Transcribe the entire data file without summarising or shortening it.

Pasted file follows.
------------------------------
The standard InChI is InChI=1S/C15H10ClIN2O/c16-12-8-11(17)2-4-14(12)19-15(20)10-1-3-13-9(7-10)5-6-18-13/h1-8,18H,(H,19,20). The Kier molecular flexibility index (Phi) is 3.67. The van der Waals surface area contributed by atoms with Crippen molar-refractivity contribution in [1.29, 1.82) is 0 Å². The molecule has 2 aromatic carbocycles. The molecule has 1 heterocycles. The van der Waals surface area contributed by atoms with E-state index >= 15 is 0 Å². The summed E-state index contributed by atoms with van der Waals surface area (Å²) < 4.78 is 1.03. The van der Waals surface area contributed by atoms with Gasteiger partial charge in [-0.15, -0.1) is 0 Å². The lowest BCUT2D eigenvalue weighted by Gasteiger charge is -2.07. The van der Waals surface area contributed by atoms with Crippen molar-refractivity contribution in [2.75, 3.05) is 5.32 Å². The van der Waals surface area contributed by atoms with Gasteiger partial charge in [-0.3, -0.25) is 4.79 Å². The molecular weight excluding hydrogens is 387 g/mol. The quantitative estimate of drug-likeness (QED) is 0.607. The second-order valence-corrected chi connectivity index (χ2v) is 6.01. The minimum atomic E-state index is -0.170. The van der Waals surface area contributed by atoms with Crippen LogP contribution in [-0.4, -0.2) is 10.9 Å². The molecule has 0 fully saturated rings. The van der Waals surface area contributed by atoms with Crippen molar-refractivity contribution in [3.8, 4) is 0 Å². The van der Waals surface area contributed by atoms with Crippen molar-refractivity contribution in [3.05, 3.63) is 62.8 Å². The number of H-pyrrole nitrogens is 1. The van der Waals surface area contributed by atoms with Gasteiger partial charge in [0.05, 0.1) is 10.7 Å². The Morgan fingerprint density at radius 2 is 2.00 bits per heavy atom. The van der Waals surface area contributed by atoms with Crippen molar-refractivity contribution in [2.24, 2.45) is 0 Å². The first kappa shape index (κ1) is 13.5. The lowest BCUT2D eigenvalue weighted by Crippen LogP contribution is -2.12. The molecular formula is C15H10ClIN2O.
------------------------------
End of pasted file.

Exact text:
The standard InChI is InChI=1S/C15H10ClIN2O/c16-12-8-11(17)2-4-14(12)19-15(20)10-1-3-13-9(7-10)5-6-18-13/h1-8,18H,(H,19,20). The Kier molecular flexibility index (Phi) is 3.67. The van der Waals surface area contributed by atoms with Crippen molar-refractivity contribution in [1.29, 1.82) is 0 Å². The molecule has 2 aromatic carbocycles. The molecule has 1 heterocycles. The van der Waals surface area contributed by atoms with E-state index >= 15 is 0 Å². The summed E-state index contributed by atoms with van der Waals surface area (Å²) < 4.78 is 1.03. The van der Waals surface area contributed by atoms with Gasteiger partial charge in [-0.15, -0.1) is 0 Å². The lowest BCUT2D eigenvalue weighted by Gasteiger charge is -2.07. The van der Waals surface area contributed by atoms with Crippen molar-refractivity contribution in [2.75, 3.05) is 5.32 Å². The van der Waals surface area contributed by atoms with Gasteiger partial charge in [-0.3, -0.25) is 4.79 Å². The molecular weight excluding hydrogens is 387 g/mol. The quantitative estimate of drug-likeness (QED) is 0.607. The second-order valence-corrected chi connectivity index (χ2v) is 6.01. The minimum atomic E-state index is -0.170. The van der Waals surface area contributed by atoms with Crippen LogP contribution in [-0.4, -0.2) is 10.9 Å². The molecule has 0 fully saturated rings. The van der Waals surface area contributed by atoms with Crippen molar-refractivity contribution in [3.8, 4) is 0 Å². The van der Waals surface area contributed by atoms with Crippen molar-refractivity contribution in [3.05, 3.63) is 62.8 Å². The number of H-pyrrole nitrogens is 1. The van der Waals surface area contributed by atoms with Gasteiger partial charge in [0.05, 0.1) is 10.7 Å². The Morgan fingerprint density at radius 2 is 2.00 bits per heavy atom. The van der Waals surface area contributed by atoms with Crippen molar-refractivity contribution in [2.24, 2.45) is 0 Å². The first kappa shape index (κ1) is 13.5. The lowest BCUT2D eigenvalue weighted by Crippen LogP contribution is -2.12. The molecular formula is C15H10ClIN2O.